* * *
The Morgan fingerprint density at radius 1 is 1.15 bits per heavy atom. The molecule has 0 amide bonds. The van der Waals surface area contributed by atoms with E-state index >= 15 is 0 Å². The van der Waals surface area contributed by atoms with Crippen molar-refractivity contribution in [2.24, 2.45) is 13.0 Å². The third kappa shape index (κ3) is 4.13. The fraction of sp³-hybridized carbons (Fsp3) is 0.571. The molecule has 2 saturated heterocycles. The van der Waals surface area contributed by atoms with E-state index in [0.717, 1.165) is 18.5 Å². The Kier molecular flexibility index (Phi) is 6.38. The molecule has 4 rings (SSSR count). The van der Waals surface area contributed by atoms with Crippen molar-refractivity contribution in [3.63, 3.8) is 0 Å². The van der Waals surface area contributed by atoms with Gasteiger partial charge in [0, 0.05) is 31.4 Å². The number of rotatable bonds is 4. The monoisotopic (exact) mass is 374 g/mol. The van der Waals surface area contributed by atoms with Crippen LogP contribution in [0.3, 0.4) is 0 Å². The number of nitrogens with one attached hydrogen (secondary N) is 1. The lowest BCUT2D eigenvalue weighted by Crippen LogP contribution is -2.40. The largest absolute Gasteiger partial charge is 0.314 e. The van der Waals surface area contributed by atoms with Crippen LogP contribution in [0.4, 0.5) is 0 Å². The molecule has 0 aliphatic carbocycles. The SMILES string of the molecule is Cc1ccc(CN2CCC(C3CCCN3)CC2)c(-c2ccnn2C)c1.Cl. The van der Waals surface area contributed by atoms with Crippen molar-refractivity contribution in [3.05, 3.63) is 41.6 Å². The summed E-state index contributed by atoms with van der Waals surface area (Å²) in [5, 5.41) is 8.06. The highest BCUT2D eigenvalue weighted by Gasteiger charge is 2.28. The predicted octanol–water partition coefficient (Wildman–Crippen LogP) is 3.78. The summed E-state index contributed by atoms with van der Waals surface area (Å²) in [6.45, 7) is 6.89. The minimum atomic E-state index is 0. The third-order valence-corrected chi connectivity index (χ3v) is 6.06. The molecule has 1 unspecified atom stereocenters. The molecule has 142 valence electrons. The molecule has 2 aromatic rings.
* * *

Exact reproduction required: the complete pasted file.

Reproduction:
The Morgan fingerprint density at radius 1 is 1.15 bits per heavy atom. The molecule has 0 amide bonds. The van der Waals surface area contributed by atoms with E-state index >= 15 is 0 Å². The van der Waals surface area contributed by atoms with Crippen molar-refractivity contribution in [2.24, 2.45) is 13.0 Å². The third kappa shape index (κ3) is 4.13. The fraction of sp³-hybridized carbons (Fsp3) is 0.571. The molecule has 2 saturated heterocycles. The van der Waals surface area contributed by atoms with E-state index in [0.717, 1.165) is 18.5 Å². The Kier molecular flexibility index (Phi) is 6.38. The molecule has 4 rings (SSSR count). The van der Waals surface area contributed by atoms with Crippen molar-refractivity contribution in [3.63, 3.8) is 0 Å². The van der Waals surface area contributed by atoms with Gasteiger partial charge in [0, 0.05) is 31.4 Å². The number of rotatable bonds is 4. The monoisotopic (exact) mass is 374 g/mol. The van der Waals surface area contributed by atoms with Crippen LogP contribution in [0.3, 0.4) is 0 Å². The number of nitrogens with one attached hydrogen (secondary N) is 1. The lowest BCUT2D eigenvalue weighted by Crippen LogP contribution is -2.40. The largest absolute Gasteiger partial charge is 0.314 e. The van der Waals surface area contributed by atoms with Crippen LogP contribution in [0.4, 0.5) is 0 Å². The molecule has 0 aliphatic carbocycles. The SMILES string of the molecule is Cc1ccc(CN2CCC(C3CCCN3)CC2)c(-c2ccnn2C)c1.Cl. The van der Waals surface area contributed by atoms with Crippen molar-refractivity contribution in [3.05, 3.63) is 41.6 Å². The summed E-state index contributed by atoms with van der Waals surface area (Å²) in [5, 5.41) is 8.06. The highest BCUT2D eigenvalue weighted by Gasteiger charge is 2.28. The predicted octanol–water partition coefficient (Wildman–Crippen LogP) is 3.78. The summed E-state index contributed by atoms with van der Waals surface area (Å²) in [6.45, 7) is 6.89. The minimum atomic E-state index is 0. The third-order valence-corrected chi connectivity index (χ3v) is 6.06. The molecule has 1 unspecified atom stereocenters. The molecule has 142 valence electrons. The molecule has 2 aromatic rings.